Paleo will reduce your intake of industrial oils and saturated fats, refined carbohydrates and sugars, processed foods, and snack foods. In addition, it will encourage you to eat more fruit and veg, legumes and beans, natural carbohydrates, and healthy fish and meat for protein.
The Paleo diet could radically improve your way of eating, having a huge impact on your weight and waistline, blood pressure, insulin sensitivity, and cholesterol levels.
Pair it with more activity and exercise and you will be looking at a much healthier future.
Lifestyle changes are the best treatment for metabolic syndrome.
Alongside improving your diet to include more vegetables, whole grains, legumes, and healthy fats (and minimized processed foods), you should cut back on alcohol, give up smoking, and get more active to maintain a healthier weight.   
It’s a lot better than a lifetime of medication!
 Pomegranate: a fruit that ameliorates metabolic syndrome. Medjakovic S, Jungbauer A. Food Funct. 2013 Jan;4(1):19-39. doi: 10.1039/c2fo30034f. Epub 2012 Oct 12. Review. PMID: 23060097
 Relationship between legumes consumption and metabolic syndrome: Findings of the Isfahan Healthy Heart Program. Sajjadi F, Gharipour M, Mohammadifard N, Nouri F, Maghroun M, Alikhasi H. ARYA Atheroscler. 2014 Jan;10(1):18-24. PMID: 24963309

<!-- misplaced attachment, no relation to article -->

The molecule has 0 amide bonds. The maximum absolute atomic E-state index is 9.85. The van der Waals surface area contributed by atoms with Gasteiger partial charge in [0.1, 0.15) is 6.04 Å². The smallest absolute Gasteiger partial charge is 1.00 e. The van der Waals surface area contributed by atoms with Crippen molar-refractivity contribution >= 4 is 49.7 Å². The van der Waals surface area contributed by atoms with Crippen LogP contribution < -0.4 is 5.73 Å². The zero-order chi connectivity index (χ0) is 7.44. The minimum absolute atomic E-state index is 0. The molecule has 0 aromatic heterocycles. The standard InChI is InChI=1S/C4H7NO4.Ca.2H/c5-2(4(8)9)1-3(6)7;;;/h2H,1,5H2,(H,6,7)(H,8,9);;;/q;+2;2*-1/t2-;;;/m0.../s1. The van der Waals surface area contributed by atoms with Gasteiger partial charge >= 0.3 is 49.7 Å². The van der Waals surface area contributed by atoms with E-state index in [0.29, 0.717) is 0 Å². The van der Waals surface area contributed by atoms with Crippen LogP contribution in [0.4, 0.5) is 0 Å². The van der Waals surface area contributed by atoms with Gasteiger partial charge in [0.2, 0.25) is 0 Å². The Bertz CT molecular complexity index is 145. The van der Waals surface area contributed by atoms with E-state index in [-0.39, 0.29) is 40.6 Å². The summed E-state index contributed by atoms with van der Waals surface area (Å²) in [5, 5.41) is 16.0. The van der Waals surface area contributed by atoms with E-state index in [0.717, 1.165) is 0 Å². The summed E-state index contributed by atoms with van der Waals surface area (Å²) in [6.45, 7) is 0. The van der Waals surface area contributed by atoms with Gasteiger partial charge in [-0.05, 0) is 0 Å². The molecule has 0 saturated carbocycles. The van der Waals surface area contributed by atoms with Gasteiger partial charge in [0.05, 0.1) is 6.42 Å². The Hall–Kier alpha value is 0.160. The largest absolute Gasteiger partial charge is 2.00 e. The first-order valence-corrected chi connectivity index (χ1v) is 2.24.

Trans fatty acids: effects on metabolic syndrome, heart disease and diabetes. Micha R, Mozaffarian D. Nat Rev Endocrinol. 2009 Jun;5(6):335-44. doi: 10.1038/nrendo.2009.79. Epub 2009 Apr 28. Review. PMID: 19399016
 Alcohol consumption and risk of metabolic syndrome: a meta-analysis of prospective studies. Sun K, Ren M, Liu D, Wang C, Yang C, Yan L. Clin Nutr. 2014 Aug;33(4):596-602. doi: 10.1016/j.clnu.2013.10.003. Epub 2013 Oct 14. Review. PMID: 24315622
 The association between smoking and the prevalence of metabolic syndrome and its components in patients with psoriasis aged 30 to 49 years. Owczarczyk-Saczonek AB, Nowicki R. Postepy Dermatol Alergol. 2015 Oct;32(5):331-6. doi: 10.5114/pdia.2015.54743. Epub 2015 Oct 29. PMID: 26759540
 Diet, exercise and the metabolic syndrome. Pitsavos C, Panagiotakos D, Weinem M, Stefanadis C. Rev Diabet Stud. 2006 Fall;3(3):118-26. Epub 2006 Nov 10. PMID: 17487335
 Impact of weight loss on the metabolic syndrome. Case CC, Jones PH, Nelson K, O’Brian Smith E, Ballantyne CM. Diabetes Obes Metab. 2002 Nov;4(6):407-14. PMID: 12406040
Author: Nicola Joyce is a member of the National Union of Journalists and has written for many well known fitness related publications.
Much of Nicola’s writing stems from her experiences as an amateur athlete competing in both lifting and endurance events which have resulted in two international amateur bodybuilding titles and two completed English Channel crossings.
This article is supported by 8 cited references from reliable sources.